Rejecting nuclear power

Suffolk Closeup

By Karl Grossman July 20, 2011

The Fukushima Daiichi nuclear disaster has caused several nations to say no to nuclear power, mainly through elections, referenda and protests. But the position of the U.S. government, including the federal officials who represent Long Island, is different. Despite Fukushima, as U.S. Senator Chuck Schumer says, “I’m still willing to look at nuclear.”

Germany is closing its nuclear plants after huge, indeed historic election victories by the anti-nuclear Greens and major demonstrations. Italy is rejecting nuclear power after a referendum in which an awesome 94 percent of voters balloted “no” to atomic energy. Switzerland, after referenda and protests, will phase out nuclear energy.

Even the prime minister of Japan, a country that has been heavily committed to nuclear, declared last week: “Japan should aim for a society that does not depend on nuclear energy.” Prime Minister Naoto Kan said that, with Fukushima, “I came to realize the risk of nuclear energy is too intense.”

Importantly, he called for the use of safe, clean, renewable energy technologies led by solar and wind to replace nuclear, as have officials in Germany, Italy and Switzerland. Major studies in recent years, including by the UN, have determined that these now advanced technologies, the costs of which have plummeted, have the potential to provide the world’s energy.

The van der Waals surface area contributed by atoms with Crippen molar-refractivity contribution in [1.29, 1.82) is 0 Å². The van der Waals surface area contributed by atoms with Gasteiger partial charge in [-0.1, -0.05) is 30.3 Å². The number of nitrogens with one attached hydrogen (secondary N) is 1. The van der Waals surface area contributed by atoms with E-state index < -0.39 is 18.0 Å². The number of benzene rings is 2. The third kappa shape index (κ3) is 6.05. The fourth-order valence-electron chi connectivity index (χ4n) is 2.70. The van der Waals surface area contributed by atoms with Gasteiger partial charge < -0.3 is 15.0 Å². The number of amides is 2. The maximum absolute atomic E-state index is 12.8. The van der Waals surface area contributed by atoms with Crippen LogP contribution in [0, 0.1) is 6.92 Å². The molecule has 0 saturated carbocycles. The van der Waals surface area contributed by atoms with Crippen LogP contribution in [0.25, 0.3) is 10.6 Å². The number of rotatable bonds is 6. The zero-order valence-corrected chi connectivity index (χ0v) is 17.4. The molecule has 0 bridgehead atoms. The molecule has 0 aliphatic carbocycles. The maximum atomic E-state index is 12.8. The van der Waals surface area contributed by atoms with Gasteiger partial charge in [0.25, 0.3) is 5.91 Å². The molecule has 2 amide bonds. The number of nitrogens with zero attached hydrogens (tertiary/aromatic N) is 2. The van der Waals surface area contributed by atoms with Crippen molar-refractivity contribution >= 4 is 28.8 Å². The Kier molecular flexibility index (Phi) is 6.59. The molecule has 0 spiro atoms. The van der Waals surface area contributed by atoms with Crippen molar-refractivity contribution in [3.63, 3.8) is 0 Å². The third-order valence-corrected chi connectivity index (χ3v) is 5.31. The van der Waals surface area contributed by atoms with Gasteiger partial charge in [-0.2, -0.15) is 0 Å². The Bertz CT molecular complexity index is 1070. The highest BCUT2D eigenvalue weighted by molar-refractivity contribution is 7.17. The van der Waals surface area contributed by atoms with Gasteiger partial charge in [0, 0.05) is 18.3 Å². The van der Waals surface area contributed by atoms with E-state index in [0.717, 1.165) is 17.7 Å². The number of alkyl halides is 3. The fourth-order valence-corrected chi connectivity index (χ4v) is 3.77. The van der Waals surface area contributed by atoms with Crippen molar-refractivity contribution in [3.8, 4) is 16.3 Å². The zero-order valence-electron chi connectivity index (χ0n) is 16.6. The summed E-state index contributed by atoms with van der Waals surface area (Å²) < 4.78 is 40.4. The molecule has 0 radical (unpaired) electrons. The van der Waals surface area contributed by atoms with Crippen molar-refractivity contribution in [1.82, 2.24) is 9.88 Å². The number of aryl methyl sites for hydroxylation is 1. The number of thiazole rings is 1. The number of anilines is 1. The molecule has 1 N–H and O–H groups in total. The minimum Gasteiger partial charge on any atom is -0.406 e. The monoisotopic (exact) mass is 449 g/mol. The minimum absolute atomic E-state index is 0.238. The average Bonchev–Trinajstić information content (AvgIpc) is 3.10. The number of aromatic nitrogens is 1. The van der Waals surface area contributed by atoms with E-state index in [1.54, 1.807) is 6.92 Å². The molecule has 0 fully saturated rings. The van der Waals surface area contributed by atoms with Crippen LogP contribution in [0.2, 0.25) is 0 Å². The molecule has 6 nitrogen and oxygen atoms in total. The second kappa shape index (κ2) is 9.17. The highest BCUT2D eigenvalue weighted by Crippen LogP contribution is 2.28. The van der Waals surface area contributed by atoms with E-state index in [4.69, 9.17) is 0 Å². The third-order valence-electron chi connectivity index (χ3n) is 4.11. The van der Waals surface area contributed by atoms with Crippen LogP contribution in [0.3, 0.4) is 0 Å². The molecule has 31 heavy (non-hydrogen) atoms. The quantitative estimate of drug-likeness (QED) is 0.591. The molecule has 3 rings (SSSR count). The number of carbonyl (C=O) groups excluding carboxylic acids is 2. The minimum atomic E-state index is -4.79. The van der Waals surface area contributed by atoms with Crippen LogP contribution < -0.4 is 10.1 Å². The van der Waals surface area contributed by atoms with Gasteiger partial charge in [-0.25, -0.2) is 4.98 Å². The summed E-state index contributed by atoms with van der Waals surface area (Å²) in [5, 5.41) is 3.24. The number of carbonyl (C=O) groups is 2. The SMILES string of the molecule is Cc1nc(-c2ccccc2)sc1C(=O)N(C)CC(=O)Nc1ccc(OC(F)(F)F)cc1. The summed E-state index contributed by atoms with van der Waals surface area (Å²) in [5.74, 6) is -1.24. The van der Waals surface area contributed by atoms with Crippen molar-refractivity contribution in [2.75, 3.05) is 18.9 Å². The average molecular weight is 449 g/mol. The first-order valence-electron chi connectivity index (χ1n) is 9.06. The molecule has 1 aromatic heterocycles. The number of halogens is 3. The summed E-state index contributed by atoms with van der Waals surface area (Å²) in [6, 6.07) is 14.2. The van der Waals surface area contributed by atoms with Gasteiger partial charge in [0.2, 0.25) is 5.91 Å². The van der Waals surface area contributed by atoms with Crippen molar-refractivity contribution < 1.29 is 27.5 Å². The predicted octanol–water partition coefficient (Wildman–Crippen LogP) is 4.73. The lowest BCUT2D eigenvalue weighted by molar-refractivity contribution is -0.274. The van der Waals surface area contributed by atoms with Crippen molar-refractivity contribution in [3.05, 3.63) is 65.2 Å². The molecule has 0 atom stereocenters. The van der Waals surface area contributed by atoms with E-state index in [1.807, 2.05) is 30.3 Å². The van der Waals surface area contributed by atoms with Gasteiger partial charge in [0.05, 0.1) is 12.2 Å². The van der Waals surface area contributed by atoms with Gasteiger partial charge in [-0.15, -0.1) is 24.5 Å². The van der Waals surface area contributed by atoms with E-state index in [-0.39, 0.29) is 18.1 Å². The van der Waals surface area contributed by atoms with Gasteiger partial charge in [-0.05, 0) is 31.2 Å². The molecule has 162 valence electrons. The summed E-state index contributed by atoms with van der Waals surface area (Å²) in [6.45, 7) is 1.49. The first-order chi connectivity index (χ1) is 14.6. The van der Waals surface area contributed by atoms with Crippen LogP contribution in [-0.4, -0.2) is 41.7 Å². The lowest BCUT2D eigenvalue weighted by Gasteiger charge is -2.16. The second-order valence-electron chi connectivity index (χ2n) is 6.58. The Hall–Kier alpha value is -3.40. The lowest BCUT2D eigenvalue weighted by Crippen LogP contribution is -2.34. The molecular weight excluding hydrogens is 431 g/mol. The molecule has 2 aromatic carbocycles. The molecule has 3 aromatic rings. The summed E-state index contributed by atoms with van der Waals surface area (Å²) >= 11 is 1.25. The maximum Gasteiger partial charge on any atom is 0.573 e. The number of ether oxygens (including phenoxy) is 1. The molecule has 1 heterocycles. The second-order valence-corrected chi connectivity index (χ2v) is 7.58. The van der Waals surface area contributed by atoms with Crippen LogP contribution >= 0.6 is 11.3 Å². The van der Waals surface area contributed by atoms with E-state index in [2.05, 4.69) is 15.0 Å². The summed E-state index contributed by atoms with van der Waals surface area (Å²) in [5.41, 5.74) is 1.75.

Since Fukushima, the stance of the U.S. government has been in “sharp contrast” to the direction taken by these other nations, notes Kevin Kamps of the organization Beyond Nuclear (beyondnuclear.org). Officials in Washington are “living in a bubble,” he says. This has much to do with the continued intense lobbying by the nuclear industry and the massive campaign contributions it provides.

President Barack Obama has not only continued his support of nuclear power, a reversal of the critical position he took during his election campaign, but since Fukushima has renewed his call for $36 billion in taxpayer-based loan guarantees to construct new nuclear plants.

Among officials in Washington who represent Long Island, Congressman Tim Bishop of Southampton told us last week, “The Fukushima disaster reinforces my view that nuclear facilities should be sited in locations that take into account major population centers, the potential effects of natural disasters, and evacuation strategies. I have consistently opposed siting a nuclear facility on Long Island because a speedy evacuation is impossible.” But, he said, he still believes “nuclear power can play a role in a balanced energy portfolio.”

Congressman Steve Israel of Huntington said, “We must ensure that our permitting standards, our safety standards and our technology are strong enough and robust enough so that nuclear power doesn’t result in the kinds of dangers they experienced in Japan.”